It’s amazing to watch how hurriedly elected officials in Detroit are responding to the threat of an emergency manager. We hear all sorts of meetings being held all in a bid to prevent what seems to be the inevitable: an emergency manager is coming unless city officials are willing to make drastic changes NOW.
What is interesting about this last minute preparation and responses is the sense of urgency it has when two years ago it was a different conversation and political climate.
The Detroit City Council and the Office of Mayor Dave Bing waged battles incessantly as if each other was the enemy. With political venom they opposed each other traded insults often like kids just because of political disagreements. Yet in all of these exchanges that we saw as hallmarks of the relationship between the city council and the mayor, there was no real sense of urgency.
But now that the city is on the verge of a seismic shift in operation with an emergency manager after Gov. Rick Snyder has made it clear that there is financial emergency and something would be done about it, all hell is breaking loose.
Detroit is a city where blame is a staple of the daily politics. Officials like to point fingers at who is responsible for epic failures in this city from one administration to another. But we have to be honest in this case of financial emergency that it is the city council and the mayor that mostly could not come together on so many issues that has got us to this point.
Blaming Gov. Snyder for the financial mess will not stop the financial emergency. The governor was elected to run the state not Detroit. The city council and the mayor were the ones elected to run Detroit and ensure that the next generation of Detroiters have a better and a proud place to live in. But they did not do so. They squabbled, fought all day long when they should have been crafting ways to stop the city from financial bleeding. The times spent trading jabs at each other could have been spent discussing ways to generate revenue for the city so Detroit can be on track to financial solvency.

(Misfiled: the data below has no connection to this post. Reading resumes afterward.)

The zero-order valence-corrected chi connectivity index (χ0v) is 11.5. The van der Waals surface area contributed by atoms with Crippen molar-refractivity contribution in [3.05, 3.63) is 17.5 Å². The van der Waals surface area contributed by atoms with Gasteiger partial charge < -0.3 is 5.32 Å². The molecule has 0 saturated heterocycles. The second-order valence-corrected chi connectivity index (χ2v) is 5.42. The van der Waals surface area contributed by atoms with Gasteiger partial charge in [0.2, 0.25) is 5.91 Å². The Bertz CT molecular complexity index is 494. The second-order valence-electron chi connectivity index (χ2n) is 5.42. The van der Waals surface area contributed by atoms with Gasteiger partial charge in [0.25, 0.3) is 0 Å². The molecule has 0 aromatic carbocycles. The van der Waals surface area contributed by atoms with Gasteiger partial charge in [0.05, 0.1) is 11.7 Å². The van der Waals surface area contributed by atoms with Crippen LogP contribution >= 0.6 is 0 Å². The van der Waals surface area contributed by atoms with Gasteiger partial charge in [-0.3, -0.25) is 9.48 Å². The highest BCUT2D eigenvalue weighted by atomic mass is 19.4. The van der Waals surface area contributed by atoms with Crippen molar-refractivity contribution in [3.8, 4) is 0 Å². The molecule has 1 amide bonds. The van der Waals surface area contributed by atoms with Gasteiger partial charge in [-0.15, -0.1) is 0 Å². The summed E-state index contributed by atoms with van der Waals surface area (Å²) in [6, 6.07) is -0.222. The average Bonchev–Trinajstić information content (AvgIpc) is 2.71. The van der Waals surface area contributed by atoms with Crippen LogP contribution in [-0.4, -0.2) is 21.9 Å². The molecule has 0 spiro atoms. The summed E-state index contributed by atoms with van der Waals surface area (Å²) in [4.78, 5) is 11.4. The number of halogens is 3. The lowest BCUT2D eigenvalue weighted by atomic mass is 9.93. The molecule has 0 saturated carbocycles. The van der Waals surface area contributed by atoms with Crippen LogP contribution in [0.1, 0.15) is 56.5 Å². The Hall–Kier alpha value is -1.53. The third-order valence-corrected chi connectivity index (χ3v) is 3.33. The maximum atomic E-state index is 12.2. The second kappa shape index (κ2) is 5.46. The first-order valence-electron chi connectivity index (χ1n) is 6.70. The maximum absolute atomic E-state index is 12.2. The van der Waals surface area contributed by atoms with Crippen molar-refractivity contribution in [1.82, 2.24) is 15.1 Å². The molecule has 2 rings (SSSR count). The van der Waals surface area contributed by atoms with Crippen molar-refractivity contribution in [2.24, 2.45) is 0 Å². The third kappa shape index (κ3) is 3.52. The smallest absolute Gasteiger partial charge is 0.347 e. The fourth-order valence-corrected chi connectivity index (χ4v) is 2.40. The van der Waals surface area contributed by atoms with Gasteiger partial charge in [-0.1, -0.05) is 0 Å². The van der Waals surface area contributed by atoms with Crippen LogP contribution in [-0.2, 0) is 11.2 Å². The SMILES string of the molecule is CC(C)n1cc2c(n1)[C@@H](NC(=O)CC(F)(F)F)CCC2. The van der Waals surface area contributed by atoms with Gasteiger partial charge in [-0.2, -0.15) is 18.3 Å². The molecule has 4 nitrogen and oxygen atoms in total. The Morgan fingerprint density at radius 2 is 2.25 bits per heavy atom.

When the city council and the mayor can only be known for the antagonistic relationship that dominated their discussions about moving Detroit forward then something is wrong with Detroit leaders. Hard pressed taxpayers are not getting their fair share of investment in the city.
While the city is on the road to the UNKNOWN, it is important to bear in mind that much of this would not happen today if Detroit’s elected officials have done due diligence and truly answered the call of public service by working to generate revenue, balancing the budget and saving the lives of children dying in this city because either ambulances failed to come early or public safety was not there in time.